Looking around Little Dude’s party, I watched adults sitting under the pavilion and chatting with each other or sharing a snack with a kiddo. I watched moms and dads pushing their young ones on the swings. I watched older kids go crazy on the more complex jungle gym equipment. I watched a handful of kids go completely rogue and build a giant “castle for the ants” in the sand next to the pavilion. Everyone got to enjoy being outdoors and have some fun. And because it was only a play date at the park, I didn’t feel bad when Little Dude “crashed” and had to leave his own party early to take a nap!
Were there hiccups along the way? Absolutely! We had an amazing time, despite these trivial details:
- Little Dude’s nap schedule changed right after I mailed the invites and naptime fell right in the middle of the party.
- Dunkin Donuts dyed the powdered sugar orange for Halloween and our “hail” was not really hail-colored.
- We probably should have ordered more regular coffee and less decaf.
- Several children got bug bites, got sick, or had minor meltdowns.
- It was a little hotter than we would have liked, because Florida.
Paying it Forward
I never could have pulled together such a fun birthday party without the help of my amazing family.
In order to make the most of my family’s willingness to help, I needed to keep us organized. When we started making plans for his party, I created a Google Docs spreadsheet and shared it with my helpers. I organized every aspect of the party – from buying supplies, to making food and decorations, to delivering and setting up food and decorations the day of the party. I assigned everything a category, and broke each detail down into manageable tasks. For example, ordering a food item and then picking it up the day of the party were two different tasks, so nothing got overlooked. Even “Get Little Dude to the park on time” got a row on the spreadsheet – and he was the guest of honor!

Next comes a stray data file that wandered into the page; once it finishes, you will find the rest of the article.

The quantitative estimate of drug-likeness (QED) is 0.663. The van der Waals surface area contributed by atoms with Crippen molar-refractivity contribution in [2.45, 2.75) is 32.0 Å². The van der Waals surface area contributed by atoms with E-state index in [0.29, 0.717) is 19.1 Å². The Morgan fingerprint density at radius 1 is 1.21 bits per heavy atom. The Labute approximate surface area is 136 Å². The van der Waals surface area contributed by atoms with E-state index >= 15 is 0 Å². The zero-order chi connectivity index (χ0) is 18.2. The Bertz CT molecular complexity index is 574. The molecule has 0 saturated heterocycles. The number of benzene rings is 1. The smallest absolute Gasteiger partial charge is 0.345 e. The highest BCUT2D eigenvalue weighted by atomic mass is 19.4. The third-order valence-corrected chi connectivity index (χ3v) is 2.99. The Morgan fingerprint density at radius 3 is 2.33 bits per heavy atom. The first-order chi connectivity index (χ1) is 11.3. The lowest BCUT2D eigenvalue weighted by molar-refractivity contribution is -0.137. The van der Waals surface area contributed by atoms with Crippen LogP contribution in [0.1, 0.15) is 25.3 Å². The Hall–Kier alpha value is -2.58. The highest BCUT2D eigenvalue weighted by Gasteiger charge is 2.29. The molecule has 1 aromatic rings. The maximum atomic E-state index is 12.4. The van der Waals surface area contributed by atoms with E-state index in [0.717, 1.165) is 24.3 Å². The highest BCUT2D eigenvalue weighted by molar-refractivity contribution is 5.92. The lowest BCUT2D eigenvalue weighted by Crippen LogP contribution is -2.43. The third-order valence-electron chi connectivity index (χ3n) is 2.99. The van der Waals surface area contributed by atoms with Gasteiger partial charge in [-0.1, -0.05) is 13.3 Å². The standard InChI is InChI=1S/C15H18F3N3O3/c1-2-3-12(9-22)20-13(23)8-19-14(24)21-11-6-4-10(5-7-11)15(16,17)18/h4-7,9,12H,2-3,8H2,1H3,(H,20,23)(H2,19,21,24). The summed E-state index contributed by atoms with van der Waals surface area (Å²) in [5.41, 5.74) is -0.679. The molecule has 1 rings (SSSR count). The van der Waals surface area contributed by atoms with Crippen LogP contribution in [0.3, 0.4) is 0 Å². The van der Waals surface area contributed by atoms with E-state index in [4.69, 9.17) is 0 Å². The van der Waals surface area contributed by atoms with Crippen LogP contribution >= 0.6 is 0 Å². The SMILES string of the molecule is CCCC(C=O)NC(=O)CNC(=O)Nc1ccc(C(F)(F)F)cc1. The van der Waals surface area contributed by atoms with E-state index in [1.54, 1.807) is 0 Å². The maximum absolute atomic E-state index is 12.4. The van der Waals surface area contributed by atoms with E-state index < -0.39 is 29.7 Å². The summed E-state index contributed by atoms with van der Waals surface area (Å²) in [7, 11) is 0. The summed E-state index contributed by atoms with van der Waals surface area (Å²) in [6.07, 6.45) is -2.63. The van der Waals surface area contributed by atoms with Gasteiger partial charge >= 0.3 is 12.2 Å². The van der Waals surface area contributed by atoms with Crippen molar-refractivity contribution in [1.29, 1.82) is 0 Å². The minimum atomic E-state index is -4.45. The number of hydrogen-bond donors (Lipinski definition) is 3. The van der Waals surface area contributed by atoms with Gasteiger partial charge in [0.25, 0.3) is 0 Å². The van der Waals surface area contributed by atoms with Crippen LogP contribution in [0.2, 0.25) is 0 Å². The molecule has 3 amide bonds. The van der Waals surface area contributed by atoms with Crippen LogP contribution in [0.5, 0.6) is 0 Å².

I included a Details and Notes column since I was “outsourcing” lots of tasks to family. I wanted them to know my thoughts, and to be able to leave notes of their own as they worked on their chosen tasks. I added Due Date and Completed By columns, along with a Claimed By column so my helpers could choose their own tasks. This column later got color coded so we could find our tasks easily. Although we talked party details several times in person, the spreadsheet allowed us to keep track of our progress without having to rely on lots of texts or calls during the week.
In honor of Little Dude’s birthday, my gift to you is a blank copy of my Google Doc spreadsheet to use when planning your next party. Select the link below to download it, or create a copy to edit via Google Docs. Happy planning!